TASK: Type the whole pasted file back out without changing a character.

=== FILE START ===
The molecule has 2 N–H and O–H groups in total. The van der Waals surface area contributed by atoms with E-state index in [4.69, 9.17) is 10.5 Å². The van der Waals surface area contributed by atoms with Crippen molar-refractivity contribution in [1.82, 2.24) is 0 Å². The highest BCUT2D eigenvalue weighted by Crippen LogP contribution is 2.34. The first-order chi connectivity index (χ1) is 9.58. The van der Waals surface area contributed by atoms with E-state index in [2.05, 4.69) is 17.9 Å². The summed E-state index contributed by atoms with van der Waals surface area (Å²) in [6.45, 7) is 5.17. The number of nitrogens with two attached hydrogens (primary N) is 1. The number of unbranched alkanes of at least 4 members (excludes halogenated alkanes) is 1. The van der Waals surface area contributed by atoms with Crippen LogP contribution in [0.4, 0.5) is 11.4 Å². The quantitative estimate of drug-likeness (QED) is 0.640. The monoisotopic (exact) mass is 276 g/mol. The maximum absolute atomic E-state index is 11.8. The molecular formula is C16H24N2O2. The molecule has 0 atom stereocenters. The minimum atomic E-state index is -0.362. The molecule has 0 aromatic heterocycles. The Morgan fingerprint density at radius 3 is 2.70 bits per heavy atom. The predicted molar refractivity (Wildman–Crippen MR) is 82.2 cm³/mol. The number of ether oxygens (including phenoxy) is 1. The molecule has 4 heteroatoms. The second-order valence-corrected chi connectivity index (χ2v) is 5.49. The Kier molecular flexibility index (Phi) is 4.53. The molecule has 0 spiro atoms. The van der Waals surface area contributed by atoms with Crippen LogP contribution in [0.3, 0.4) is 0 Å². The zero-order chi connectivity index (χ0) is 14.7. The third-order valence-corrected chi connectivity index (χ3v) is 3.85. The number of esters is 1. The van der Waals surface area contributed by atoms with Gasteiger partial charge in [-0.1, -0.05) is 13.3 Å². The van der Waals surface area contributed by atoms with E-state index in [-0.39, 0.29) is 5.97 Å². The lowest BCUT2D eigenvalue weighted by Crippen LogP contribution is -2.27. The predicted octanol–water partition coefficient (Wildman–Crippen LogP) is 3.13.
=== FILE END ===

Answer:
The molecule has 2 N–H and O–H groups in total. The van der Waals surface area contributed by atoms with E-state index in [4.69, 9.17) is 10.5 Å². The van der Waals surface area contributed by atoms with Crippen molar-refractivity contribution in [1.82, 2.24) is 0 Å². The highest BCUT2D eigenvalue weighted by Crippen LogP contribution is 2.34. The first-order chi connectivity index (χ1) is 9.58. The van der Waals surface area contributed by atoms with E-state index in [2.05, 4.69) is 17.9 Å². The summed E-state index contributed by atoms with van der Waals surface area (Å²) in [6.45, 7) is 5.17. The number of nitrogens with two attached hydrogens (primary N) is 1. The number of unbranched alkanes of at least 4 members (excludes halogenated alkanes) is 1. The van der Waals surface area contributed by atoms with Crippen LogP contribution in [0.4, 0.5) is 11.4 Å². The quantitative estimate of drug-likeness (QED) is 0.640. The monoisotopic (exact) mass is 276 g/mol. The maximum absolute atomic E-state index is 11.8. The molecular formula is C16H24N2O2. The molecule has 0 atom stereocenters. The minimum atomic E-state index is -0.362. The molecule has 0 aromatic heterocycles. The Morgan fingerprint density at radius 3 is 2.70 bits per heavy atom. The predicted molar refractivity (Wildman–Crippen MR) is 82.2 cm³/mol. The number of ether oxygens (including phenoxy) is 1. The molecule has 4 heteroatoms. The second-order valence-corrected chi connectivity index (χ2v) is 5.49. The Kier molecular flexibility index (Phi) is 4.53. The molecule has 0 spiro atoms. The van der Waals surface area contributed by atoms with Crippen LogP contribution in [0.3, 0.4) is 0 Å². The zero-order chi connectivity index (χ0) is 14.7. The third-order valence-corrected chi connectivity index (χ3v) is 3.85. The number of esters is 1. The van der Waals surface area contributed by atoms with Gasteiger partial charge in [-0.1, -0.05) is 13.3 Å². The van der Waals surface area contributed by atoms with E-state index in [-0.39, 0.29) is 5.97 Å². The lowest BCUT2D eigenvalue weighted by Crippen LogP contribution is -2.27. The predicted octanol–water partition coefficient (Wildman–Crippen LogP) is 3.13.